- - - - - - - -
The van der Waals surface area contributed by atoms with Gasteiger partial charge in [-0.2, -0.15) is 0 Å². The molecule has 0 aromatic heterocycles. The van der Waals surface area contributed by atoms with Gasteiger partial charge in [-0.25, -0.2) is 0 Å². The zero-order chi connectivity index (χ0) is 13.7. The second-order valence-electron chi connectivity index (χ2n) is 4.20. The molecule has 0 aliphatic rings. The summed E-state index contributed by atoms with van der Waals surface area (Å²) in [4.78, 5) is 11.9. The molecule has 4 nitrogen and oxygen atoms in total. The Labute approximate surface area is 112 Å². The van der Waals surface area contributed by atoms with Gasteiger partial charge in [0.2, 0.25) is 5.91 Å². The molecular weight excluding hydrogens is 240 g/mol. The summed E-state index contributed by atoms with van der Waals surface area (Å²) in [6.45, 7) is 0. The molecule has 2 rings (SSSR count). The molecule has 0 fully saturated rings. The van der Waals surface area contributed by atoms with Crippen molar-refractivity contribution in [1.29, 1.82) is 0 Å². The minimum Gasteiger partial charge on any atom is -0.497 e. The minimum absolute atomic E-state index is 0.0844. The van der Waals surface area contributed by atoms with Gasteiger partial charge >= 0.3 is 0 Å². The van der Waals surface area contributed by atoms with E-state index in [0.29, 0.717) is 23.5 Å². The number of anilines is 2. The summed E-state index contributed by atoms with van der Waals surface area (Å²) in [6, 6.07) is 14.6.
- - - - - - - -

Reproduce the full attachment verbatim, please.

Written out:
The van der Waals surface area contributed by atoms with Gasteiger partial charge in [-0.2, -0.15) is 0 Å². The molecule has 0 aromatic heterocycles. The van der Waals surface area contributed by atoms with Gasteiger partial charge in [-0.25, -0.2) is 0 Å². The zero-order chi connectivity index (χ0) is 13.7. The second-order valence-electron chi connectivity index (χ2n) is 4.20. The molecule has 0 aliphatic rings. The summed E-state index contributed by atoms with van der Waals surface area (Å²) in [4.78, 5) is 11.9. The molecule has 4 nitrogen and oxygen atoms in total. The Labute approximate surface area is 112 Å². The van der Waals surface area contributed by atoms with Gasteiger partial charge in [0.2, 0.25) is 5.91 Å². The molecular weight excluding hydrogens is 240 g/mol. The summed E-state index contributed by atoms with van der Waals surface area (Å²) in [6.45, 7) is 0. The molecule has 2 rings (SSSR count). The molecule has 0 fully saturated rings. The van der Waals surface area contributed by atoms with Crippen molar-refractivity contribution in [1.29, 1.82) is 0 Å². The minimum Gasteiger partial charge on any atom is -0.497 e. The minimum absolute atomic E-state index is 0.0844. The van der Waals surface area contributed by atoms with Gasteiger partial charge >= 0.3 is 0 Å². The van der Waals surface area contributed by atoms with E-state index in [0.29, 0.717) is 23.5 Å². The number of anilines is 2. The summed E-state index contributed by atoms with van der Waals surface area (Å²) in [6, 6.07) is 14.6.